Anyone who truly knows me, would very much consider me a "Desiphile". So when I found out that there was a Hindu monastery on Kauai, I could not pass up the opportunity to visit. The monastery, which is located in deep in the mountains of eastern Kauai, was founded in the 1970s, and after a Hindu Guru by the name of Sivaya Subramuniyaswami, had a vision of Lord Shiva walking on the land, the first temple was built. Then in 1990, construction of a larger and more elaborate second temple began, which was actually hand carved from granite in India, then shipped to Kauai to be assembled at the monastery. The Chola style temple follows the traditional design of Saiva Agama. Today, the 20 monks inhabiting the monastery, who practice the Tamil Saivite sect of Hinduism, constitute the only Hindu population in the Hawiian islands.
My journey began with a visit to the Sacred Rudraksha Forest. Planted in 1984, the 100+ trees make up the only Rudraksha grove in the Western Hemisphere. The Rudraksha tree which is native to India, is famous for its blue fruit, who's seeds provide many health benefits and who's dried stones are used to create Hindu and Sikh prayer beads. The trees name translates to "The eye or tear of Siva", as the first tree is believed to have blossomed after Shiva shed a tear, upon seeing the sorrow of humanity.
I arrived at the Sacred Forest and was immediately greeted by a large statue of Lord Hanuman, and knew immediately this forest was going to be truly special. After spending a few minutes with the statue, I made my way into the Sacred Forest. Deep down I was hoping to see a sign requiring you to remove your shoes and socks. To my disappointment, there wasn't one. The exotic forest truly DID possess a spiritual aura about it, and it is a place I really feel should have been experienced barefoot. Nevertheless, I left my shoes on and continued through the forest, until I happened upon a small humble and somewhat disappointing shrine dedicated to Lord Shiva. My Hindu adventure had only just begun and already I felt like I was no longer in Hawaii.
I got back in my rental car, and about 5 minutes later, arrived at the entrance to the Hindu monastery. There was some contradicting information online regarding the dress code, specifically whether your arms need to be covered. I happened to park next to an Indian family who was heading to the monastery, dressed in traditional attire. I decided to play it safe and just leave my rain jacket on. I followed the Indian family to the monastery entrance, and was greeted by a shoe removing station, but not everyone had their shoes off. It turned out one only needed to remove their shoes in certain areas of the complex, however I wanted to get the full Indian experience, and I felt to really get the true spiritual essence of the place, I needed to go barefoot. The ground was clean and warm enough, so I slipped my shoes and socks off and proceeded to enter the complex.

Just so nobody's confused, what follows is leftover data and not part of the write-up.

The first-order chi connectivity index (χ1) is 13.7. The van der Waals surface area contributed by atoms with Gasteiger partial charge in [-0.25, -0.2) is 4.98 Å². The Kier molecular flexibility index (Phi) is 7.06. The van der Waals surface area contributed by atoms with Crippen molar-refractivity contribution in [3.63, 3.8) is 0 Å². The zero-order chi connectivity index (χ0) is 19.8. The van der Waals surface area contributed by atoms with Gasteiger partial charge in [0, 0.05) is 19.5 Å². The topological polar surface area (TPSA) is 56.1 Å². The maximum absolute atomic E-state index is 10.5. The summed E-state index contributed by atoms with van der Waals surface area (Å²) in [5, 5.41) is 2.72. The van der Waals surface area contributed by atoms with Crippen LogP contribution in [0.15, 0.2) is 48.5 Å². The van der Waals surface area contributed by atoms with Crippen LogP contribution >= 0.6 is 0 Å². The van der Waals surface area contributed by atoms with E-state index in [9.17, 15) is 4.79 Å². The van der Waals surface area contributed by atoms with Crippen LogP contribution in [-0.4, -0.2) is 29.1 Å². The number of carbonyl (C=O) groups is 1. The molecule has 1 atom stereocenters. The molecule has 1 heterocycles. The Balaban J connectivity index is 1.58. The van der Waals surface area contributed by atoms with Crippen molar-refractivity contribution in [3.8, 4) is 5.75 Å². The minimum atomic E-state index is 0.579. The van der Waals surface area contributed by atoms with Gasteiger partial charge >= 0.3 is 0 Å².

I followed the same Indian family to an altar of Ganesh, which had already been partially obscured by offerings from the morning prayers. I watched the Indian family in front of me, as they each rang the bell and approached the statue giving a gesture of devotion. As I followed them down the path, I came across some more statues of elephants and other Hindu deities before finally arriving at a temple dedicated to Ganesh. The basalt wall gave the temple a unique Hawaiian twist. In front of it was a large goldleaf pole, who's purpose still remains a mystery to me. This is where I would part ways with the Indian family, as non-Hindus are forbidden from entering the temple. Sadly, this practice is quite prevalent in Hindu society, and it is not one I particularly think is right, especially coming from a religion who's doors are open to all. Nevertheless, I was respectful, and aside from managing a partial peak, I respected the "No Photos" and "No Entry" rules.
I continued down the path and came upon a statue of a turbaned man mediating, as well as a fountain containing a statue of a nude dancing man. A few steps more, and I found myself at a large crystal clear pool located on the side of the temple. Surely, this also served some purpose, and the stairs were obviously there for a reason. But being lehman in the world of a religion and culture not my own, last thing I wanted to do is offend the monks or worshippers. So a quick dip of my toes, is all this pool would get from me.